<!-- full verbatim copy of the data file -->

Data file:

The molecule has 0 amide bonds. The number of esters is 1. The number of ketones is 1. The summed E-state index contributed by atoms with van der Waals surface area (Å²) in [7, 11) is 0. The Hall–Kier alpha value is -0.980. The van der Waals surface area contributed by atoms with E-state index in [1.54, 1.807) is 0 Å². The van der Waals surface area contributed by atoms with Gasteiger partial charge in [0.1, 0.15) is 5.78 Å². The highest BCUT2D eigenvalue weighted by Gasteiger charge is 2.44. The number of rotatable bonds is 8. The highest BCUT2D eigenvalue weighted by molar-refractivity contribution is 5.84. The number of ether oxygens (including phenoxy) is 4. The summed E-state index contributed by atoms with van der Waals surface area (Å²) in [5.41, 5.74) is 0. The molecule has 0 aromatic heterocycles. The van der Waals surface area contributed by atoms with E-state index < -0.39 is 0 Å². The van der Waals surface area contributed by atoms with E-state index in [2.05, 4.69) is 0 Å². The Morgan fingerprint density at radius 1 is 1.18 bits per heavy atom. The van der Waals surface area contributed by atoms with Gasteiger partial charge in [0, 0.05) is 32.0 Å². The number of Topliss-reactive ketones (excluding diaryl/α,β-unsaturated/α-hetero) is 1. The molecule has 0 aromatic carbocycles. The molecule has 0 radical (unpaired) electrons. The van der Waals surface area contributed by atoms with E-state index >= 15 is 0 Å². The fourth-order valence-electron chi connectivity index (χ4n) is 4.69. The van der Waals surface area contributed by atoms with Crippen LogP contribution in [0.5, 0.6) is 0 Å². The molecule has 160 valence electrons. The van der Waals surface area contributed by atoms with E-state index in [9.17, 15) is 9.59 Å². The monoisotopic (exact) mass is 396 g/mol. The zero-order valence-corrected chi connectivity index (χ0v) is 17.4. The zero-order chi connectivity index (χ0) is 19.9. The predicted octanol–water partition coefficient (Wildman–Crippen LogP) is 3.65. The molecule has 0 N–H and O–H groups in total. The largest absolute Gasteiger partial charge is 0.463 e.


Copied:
The molecule has 0 amide bonds. The number of esters is 1. The number of ketones is 1. The summed E-state index contributed by atoms with van der Waals surface area (Å²) in [7, 11) is 0. The Hall–Kier alpha value is -0.980. The van der Waals surface area contributed by atoms with E-state index in [1.54, 1.807) is 0 Å². The van der Waals surface area contributed by atoms with Gasteiger partial charge in [0.1, 0.15) is 5.78 Å². The highest BCUT2D eigenvalue weighted by Gasteiger charge is 2.44. The number of rotatable bonds is 8. The highest BCUT2D eigenvalue weighted by molar-refractivity contribution is 5.84. The number of ether oxygens (including phenoxy) is 4. The summed E-state index contributed by atoms with van der Waals surface area (Å²) in [5.41, 5.74) is 0. The molecule has 0 aromatic heterocycles. The van der Waals surface area contributed by atoms with E-state index < -0.39 is 0 Å². The van der Waals surface area contributed by atoms with E-state index in [2.05, 4.69) is 0 Å². The Morgan fingerprint density at radius 1 is 1.18 bits per heavy atom. The van der Waals surface area contributed by atoms with Gasteiger partial charge in [0, 0.05) is 32.0 Å². The number of Topliss-reactive ketones (excluding diaryl/α,β-unsaturated/α-hetero) is 1. The molecule has 0 aromatic carbocycles. The molecule has 0 radical (unpaired) electrons. The van der Waals surface area contributed by atoms with E-state index >= 15 is 0 Å². The fourth-order valence-electron chi connectivity index (χ4n) is 4.69. The van der Waals surface area contributed by atoms with Crippen LogP contribution in [0.5, 0.6) is 0 Å². The molecule has 160 valence electrons. The van der Waals surface area contributed by atoms with E-state index in [9.17, 15) is 9.59 Å². The monoisotopic (exact) mass is 396 g/mol. The zero-order valence-corrected chi connectivity index (χ0v) is 17.4. The zero-order chi connectivity index (χ0) is 19.9. The predicted octanol–water partition coefficient (Wildman–Crippen LogP) is 3.65. The molecule has 0 N–H and O–H groups in total. The largest absolute Gasteiger partial charge is 0.463 e.